Romeo and Juliet in Sarajevo

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Romeo and Juliet in Sarajevo
Directed by John Zaritsky
Produced by PBS CBC, NFB and WDR
Release dates
  • 1994 (1994)
Country Canada
Language English

Romeo and Juliet in Sarajevo was an international documentary about the deaths of Admira Ismić (born 1968) and Boško Brkić (born 1968) (Cyrillic: Бошко Бркић). The couple were natives of Bosnia and Herzegovina living in the city of Sarajevo. She was a Bosniak, and he a Bosnian Serb.[1] They were killed by snipers on 19 May 1993, while trying to cross the Vrbanja bridge to the Serb-occupied territory of Grbavica. Photographs of their dead bodies were used by numerous media outlets, and a now legendary Reuters dispatch about them was filed by Kurt Schork. The documentary was co-produced by PBS's Frontline, the Canadian Broadcasting Corporation, the National Film Board of Canada and WDR Germany. It was directed by John Zaritsky.

Synopsis[edit]

The 1992-96 Siege of Sarajevo by the Bosnian Serb Army (VRS), caused living conditions to deteriorate drastically for its inhabitants and, in 1993, the couple decided to flee the city. Having friends on all sides involved in the conflict, there was a general thought that their passage through the city and its infamous Sniper Alley, under constant fire from hills occupied by the Serbs, could be a safe one. An arrangement was made for 19 May 1993 at 17:00 CEST (GMT +02:00) that no one would fire as the couple approached. According to Dino Kapin, who was a Commander of a Croatian unit allied at the time with Bosnian Army forces, around 17:00 hours, a man and a woman were seen approaching the bridge. As soon as they were at the foot of the bridge, a shot was heard, and according to all sides involved in their passage, the bullet hit Boško Brkić and killed him instantaneously. Another shot was heard and the woman screamed, fell down wounded, but was not killed. She crawled over to her boyfriend, cuddled him, hugged him, and died. It was observed that she was alive for at least 15 minutes after the shooting.

Mark H. Milstein, the American photojournalist who made the haunting image of Admira and Boško which gave birth to Kurt Schork's article, recalled in an interview that "the morning of May 19, 1993 had been pretty much a bust" for him as far as making photos were concerned: "Excessive Bosnian Army bureaucracy had kept us away from the front line. After lunch, I hooked up with Japanese freelance TV cameraman and a Washington Times journalist. Together, we cruised the city looking for something different. Everywhere we went in Sarajevo ended in frustration. Before calling it a day, however, we decided to check out the front-line around the Vrbanja Bridge. There was a small battle going on, with Bosnian forces firing at a group of Serb soldiers near the ruins of the Union Invest building. Suddenly, a Serb tank appeared 200 meters in front of us, and fired over our heads. We scrambled to the next apartment house, and found ourselves holed up with a group of Bosnian soldiers. One of the soldiers yelled at me to look out the window, pointing at a young girl and boy running on the far side of the bridge. I grabbed my camera, but it was too late. The boy and girl were shot down. Bosnian Admira Ismić and Bosnian Serb Boško Brkić, both 25. Their bodies remained in the no man's land for nearly four days before being recovered. I made two frames and afterwards, not knowing who they were or recognizing the significance of the event, returned to the Holiday Inn (where most journalists were headquartered) to develop my film. Later that night I told Kurt Schork what I had seen, and together with his translator began piecing together the information that would eventually result in the news story."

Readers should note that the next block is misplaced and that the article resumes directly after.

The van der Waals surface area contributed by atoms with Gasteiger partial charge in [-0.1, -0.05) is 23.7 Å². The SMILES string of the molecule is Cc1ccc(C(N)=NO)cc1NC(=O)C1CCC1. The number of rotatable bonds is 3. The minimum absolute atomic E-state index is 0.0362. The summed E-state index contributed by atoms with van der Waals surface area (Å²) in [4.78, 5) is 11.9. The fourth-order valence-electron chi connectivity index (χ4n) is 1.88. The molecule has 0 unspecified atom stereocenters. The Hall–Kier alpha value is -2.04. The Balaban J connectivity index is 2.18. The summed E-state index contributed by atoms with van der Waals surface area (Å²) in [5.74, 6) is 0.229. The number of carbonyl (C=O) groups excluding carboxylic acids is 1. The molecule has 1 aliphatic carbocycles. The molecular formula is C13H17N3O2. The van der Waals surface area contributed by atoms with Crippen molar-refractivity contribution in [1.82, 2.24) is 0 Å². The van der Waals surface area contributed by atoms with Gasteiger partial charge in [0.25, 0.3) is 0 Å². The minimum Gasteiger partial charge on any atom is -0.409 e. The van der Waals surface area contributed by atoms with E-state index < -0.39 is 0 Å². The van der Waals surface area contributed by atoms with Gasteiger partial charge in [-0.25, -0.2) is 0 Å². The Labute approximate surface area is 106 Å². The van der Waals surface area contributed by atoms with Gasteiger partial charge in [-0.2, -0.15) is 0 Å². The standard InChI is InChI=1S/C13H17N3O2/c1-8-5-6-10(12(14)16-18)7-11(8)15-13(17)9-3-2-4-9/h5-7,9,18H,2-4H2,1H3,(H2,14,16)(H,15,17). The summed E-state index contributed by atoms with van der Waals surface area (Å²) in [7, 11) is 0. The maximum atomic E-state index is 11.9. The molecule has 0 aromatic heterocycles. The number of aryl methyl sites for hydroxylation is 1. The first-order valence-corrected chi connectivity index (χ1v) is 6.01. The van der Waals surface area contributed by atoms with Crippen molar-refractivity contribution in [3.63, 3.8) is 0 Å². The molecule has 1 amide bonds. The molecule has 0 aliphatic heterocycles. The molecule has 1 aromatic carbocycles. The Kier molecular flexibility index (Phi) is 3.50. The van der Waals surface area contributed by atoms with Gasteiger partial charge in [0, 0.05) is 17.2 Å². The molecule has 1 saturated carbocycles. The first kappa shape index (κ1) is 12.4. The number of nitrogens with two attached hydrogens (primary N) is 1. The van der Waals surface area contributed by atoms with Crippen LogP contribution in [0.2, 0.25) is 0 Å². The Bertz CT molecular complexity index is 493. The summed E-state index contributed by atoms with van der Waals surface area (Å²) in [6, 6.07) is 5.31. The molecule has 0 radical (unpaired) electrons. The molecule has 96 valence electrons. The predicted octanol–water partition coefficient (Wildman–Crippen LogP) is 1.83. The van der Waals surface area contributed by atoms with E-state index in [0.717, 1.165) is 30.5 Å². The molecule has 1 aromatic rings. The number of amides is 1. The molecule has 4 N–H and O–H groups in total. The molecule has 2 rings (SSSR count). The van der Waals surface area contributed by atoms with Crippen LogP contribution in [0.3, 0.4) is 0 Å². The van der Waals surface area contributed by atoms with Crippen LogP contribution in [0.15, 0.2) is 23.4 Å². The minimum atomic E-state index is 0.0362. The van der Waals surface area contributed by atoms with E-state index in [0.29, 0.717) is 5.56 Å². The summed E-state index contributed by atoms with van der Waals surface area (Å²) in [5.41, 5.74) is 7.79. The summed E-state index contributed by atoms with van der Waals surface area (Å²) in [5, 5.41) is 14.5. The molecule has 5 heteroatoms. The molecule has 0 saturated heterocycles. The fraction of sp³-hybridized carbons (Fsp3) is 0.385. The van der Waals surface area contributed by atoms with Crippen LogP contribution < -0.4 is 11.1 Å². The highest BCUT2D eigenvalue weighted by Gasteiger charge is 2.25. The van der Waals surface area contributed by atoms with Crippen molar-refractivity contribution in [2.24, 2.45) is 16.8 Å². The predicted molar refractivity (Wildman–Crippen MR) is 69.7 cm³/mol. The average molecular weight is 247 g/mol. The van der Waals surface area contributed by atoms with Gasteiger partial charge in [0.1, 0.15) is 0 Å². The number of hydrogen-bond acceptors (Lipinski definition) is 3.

Michael Hedges, the Washington Times reporter who was with Milstein that day, remembered events a bit differently from the time the three journalists made it to the building where Bosnian soldiers were exchanging fire with Serbs. "A Bosnian soldier motioned for me to look down and to the left, by the bridge. The couple lay together. It appeared they had been shot some time earlier, but I couldn't say whether it was minutes or hours earlier. I went back to the Holiday Inn and wrote an article that was published the next day in the Washington Times. That story, which began with an account of the deaths at the bridge, made it clear we had no idea which side had done the killing, that we only had the Bosnian soldiers' word that it was Serb snipers. That evening, Kurt Schork came to my room, said he had seen Milstein's photos, and asked what I had seen. I showed him a copy of my article, and confirmed the location of the killings. The next day, he developed much more of the story, and through his work it became a symbol of the senseless violence as well as a tale that captured people's imagination."

To this date, it is not known with certainty who fired the shots. The bodies of Admira and Boško lay on the bridge for days since no one dared to enter the Sniper Alley, a no man's land, and recover them. As the bodies lay on the bridge, the Serbs and Bosnian armies argued over who killed the couple and who would ultimately take the responsibility for the killing. After eight days, the bodies were recovered by Serb forces in the middle of the night. However, it was later revealed that the VRS forced Bosnian POWs to go there in the middle of the night and recover the bodies. The two are now buried together, side by side in Lion Cemetery, surrounded by thousands of other victims from the siege of Sarajevo.

Awards[edit]

For this film, director Zaritsky received the Alfred Dupont Award from the Columbia University Graduate School of Journalism as well as an Emmy Award nomination.[2]

See also[edit]

References[edit]

External links[edit]